Sponsored by TABASCO® Foodservice.
While the overall restaurant scene has become increasingly more casual, the American palate has progressively become more sophisticated. So how can restaurant operators bridge this gap? The growing trend adopted by many is to liven up menus with global flavors originating from the world’s street carts.
Street foods offer the casualness of portability with the adventure of sampling flavors from far-flung places. According to research firm Datassential, the appearance of street foods on menus has risen by 332 percent in the last four years. Here are some street foods you’ll find on American menus and a variety of interpretations:
Taiwan: Wow Bao
It’s no surprise that Rich Melman and his Lettuce Entertain You Enterprises adopted the idea of serving Taiwan-style bao buns from several locations in Chicago. The white pillow buns are stuffed with slow-cooked meats. Two versions are available: one is closed and, when bitten into, reveals either teriyaki chicken, spicy kung pao chicken, Thai curry chicken, spicy Mongolian beef or BBQ pork. An open faced version features sriracha chicken or hoisin-glazed pork belly. Even breakfast baos are available with traditional American ingredients (egg, bacon, spicy sausage), though more adventurous palates may go for the coconut custard.
Thailand: Sammy’s Woodfired Pizza & Grill
This concept, with 16 units spread across Nevada and California, demonstrates that you can borrow street food flavors to create excitement on any menu. Sammy's offers, for example, a Thai shrimp pizza with veggies, cilantro, scallions, peanuts, lime, mint and a spicy Thai peanut sauce. You won’t likely find this on a street cart anywhere, but it makes for an interesting pizza with international flair. By the way, if a customer is looking for something more authentic, Sammy’s offers Thai Chicken Satays (with spicy peanut ginger sauce) and a variety of other street-inspired foods from Europe and Asia. It’s all about catering to a variety of tastes and palates.
Mexico: Red Lobster
Who would have thought this all American seafood giant would embrace a cutting edge trend, but there on its menu you’ll find one of Mexico’s most pervasive street foods — grilled corn. Red Lobster remains true to the trend’s origins by topping grilled corn on the cob with cilantro-lime butter and cheese.
Asia: Asian Box Street Food
Featuring items from food stalls throughout Asia, this multi-unit concept features a Chipotle Grill-style setup where customers can select from a variety of Asian ingredients that are served in portable boxes. Also available are several “chef signature boxes,” including The Ox Box (double beef, jasmine rice, veggies, caramel egg, sriracha and “Asian street dust — a dry blend of sweet, salt and spices).” For customers who want to compose their own box, they first select a base (rice or noodles), a protein (chicken, pork, beef, tofu and shrimp), toppings (a variety of veggies) and a sauce (tamarind vinaigrette, sriracha, fish sauce and peanut sauce). Billed as a farm-to-box concept, Asian Box Street Food offers sustainably grown food that contains no hormones or antibiotics.
South/Central America: Toro Toro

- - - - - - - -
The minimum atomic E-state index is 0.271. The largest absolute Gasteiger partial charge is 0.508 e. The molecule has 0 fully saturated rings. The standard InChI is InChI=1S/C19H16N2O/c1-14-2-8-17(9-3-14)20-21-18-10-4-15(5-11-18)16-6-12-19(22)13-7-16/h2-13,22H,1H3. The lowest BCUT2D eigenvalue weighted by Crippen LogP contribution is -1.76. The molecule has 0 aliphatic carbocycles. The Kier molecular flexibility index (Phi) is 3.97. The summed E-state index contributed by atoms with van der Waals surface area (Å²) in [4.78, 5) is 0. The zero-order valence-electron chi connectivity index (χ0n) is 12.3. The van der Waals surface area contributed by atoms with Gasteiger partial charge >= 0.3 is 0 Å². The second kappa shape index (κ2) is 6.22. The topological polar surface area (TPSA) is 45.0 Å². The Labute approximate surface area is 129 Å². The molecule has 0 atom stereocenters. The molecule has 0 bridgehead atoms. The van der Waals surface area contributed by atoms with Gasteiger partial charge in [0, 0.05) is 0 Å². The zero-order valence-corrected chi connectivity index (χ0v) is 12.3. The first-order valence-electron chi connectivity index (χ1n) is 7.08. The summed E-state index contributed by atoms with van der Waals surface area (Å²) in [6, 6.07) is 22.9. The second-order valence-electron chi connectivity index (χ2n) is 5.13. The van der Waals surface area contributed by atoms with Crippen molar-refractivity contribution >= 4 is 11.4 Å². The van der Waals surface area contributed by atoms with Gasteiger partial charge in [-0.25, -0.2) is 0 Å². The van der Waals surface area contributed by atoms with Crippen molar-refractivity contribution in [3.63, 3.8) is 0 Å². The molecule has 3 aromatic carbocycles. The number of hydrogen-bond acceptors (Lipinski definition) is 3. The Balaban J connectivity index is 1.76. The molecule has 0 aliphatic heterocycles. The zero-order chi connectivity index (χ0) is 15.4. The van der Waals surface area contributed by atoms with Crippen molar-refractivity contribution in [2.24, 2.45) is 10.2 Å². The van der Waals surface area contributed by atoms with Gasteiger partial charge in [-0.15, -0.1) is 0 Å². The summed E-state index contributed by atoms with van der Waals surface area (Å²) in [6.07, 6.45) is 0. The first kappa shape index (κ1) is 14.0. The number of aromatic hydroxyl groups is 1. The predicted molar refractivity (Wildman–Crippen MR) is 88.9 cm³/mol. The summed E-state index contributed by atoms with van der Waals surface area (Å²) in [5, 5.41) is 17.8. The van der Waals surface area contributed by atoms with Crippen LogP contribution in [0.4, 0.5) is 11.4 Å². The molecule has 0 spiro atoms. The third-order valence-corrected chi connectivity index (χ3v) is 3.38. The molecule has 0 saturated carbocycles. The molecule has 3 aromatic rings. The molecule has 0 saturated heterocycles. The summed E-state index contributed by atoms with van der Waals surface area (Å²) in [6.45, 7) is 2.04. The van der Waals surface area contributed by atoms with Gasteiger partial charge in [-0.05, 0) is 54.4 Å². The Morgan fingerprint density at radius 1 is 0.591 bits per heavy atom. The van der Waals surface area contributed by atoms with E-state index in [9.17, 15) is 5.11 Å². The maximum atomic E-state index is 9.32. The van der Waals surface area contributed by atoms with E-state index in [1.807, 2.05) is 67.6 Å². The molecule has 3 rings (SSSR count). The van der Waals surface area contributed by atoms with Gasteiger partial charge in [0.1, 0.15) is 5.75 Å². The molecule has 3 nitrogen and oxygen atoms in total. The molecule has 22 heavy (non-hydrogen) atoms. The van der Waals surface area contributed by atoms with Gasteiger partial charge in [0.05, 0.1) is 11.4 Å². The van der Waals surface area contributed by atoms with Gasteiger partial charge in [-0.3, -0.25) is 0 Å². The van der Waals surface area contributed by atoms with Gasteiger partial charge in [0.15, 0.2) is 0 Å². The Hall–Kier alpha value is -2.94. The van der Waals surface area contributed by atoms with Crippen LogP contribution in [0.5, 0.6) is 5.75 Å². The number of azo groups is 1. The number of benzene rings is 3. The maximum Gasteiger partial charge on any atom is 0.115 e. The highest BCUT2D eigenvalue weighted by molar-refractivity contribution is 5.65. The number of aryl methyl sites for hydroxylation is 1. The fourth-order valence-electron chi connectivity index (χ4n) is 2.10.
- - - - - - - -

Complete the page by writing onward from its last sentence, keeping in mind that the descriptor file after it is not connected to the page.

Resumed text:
Here’s a multi-unit concept from acclaimed chef Richard Sandoval, who features the flavors of South and Central America. On his lunch and brunch menus you’ll find a Latin street food favorite, the torta, a sandwich featuring many ingredients that are typically served in tacos and burritos. Sandoval has chosen instead to borrow the idea of a torta and give it an American twist by featuring pan-seared salmon or chicken salad. For those seeking a more authentic street food, Toro Toro offers Anticucho skewers, a Peruvian offering featuring grilled steak, chicken and shrimp and a dipping sauce. His plan, apparently, is to offer menu items for both the adventurous and the risk averse.
Holland: Le Pain Quotidien
This European bakery concept, with units from coast to coast, offers mini Dutch pancakes made with buckwheat flour and yeast. Known as poffertjes, these pancakes have a light, spongy texture and are a popular Dutch winter street food served in cardboard boxes. Though they are lighter than American style pancakes, they connect with an American audience because they are served with maple butter, maple syrup and powdered sugar.
India: Curry Up Now
Nearly a third of the menu at the average Indian restaurant includes street foods, according to Datassential. That’s considerably more than any other menu type. That’s certainly the case at Curry Up Now, a fast casual concept with several units throughout California. It devotes a large portion of its menu to Indian street snacks and street foods, such as Samosa (stuffed pastry) and Vada Pav (mashed potato fritters in a buttered bun). To maintain a footing with the uninitiated, Curry Up’s menu also offers Indian style burritos called kathi rolls. The word “burrito” is used on the menu, says founder Akash Kapoor, “because everyone knows what a burrito is, but not everyone knows what a kathi roll is.
Vietnam: Atlanta Bread
One of the most popular street food sandwiches to take hold in America is the Banh Mi, which originates from the streets of Vietnam. The traditional sandwich features a whole baguette, some type of pork and a crunchy vegetable slaw marinated in fish sauce. The sandwich is then topped with sliced jalapeños and fresh cilantro. But many restaurants, including Atlanta Bread, with nearly 170 units scattered along the east coast, offer a wide range of variations. Atlanta Bread’s version features poached salmon, pickled cabbage and carrots, avocado, edamame and a garnish of fresh basil on parsley. Authenticity is merely a starting point for creativity.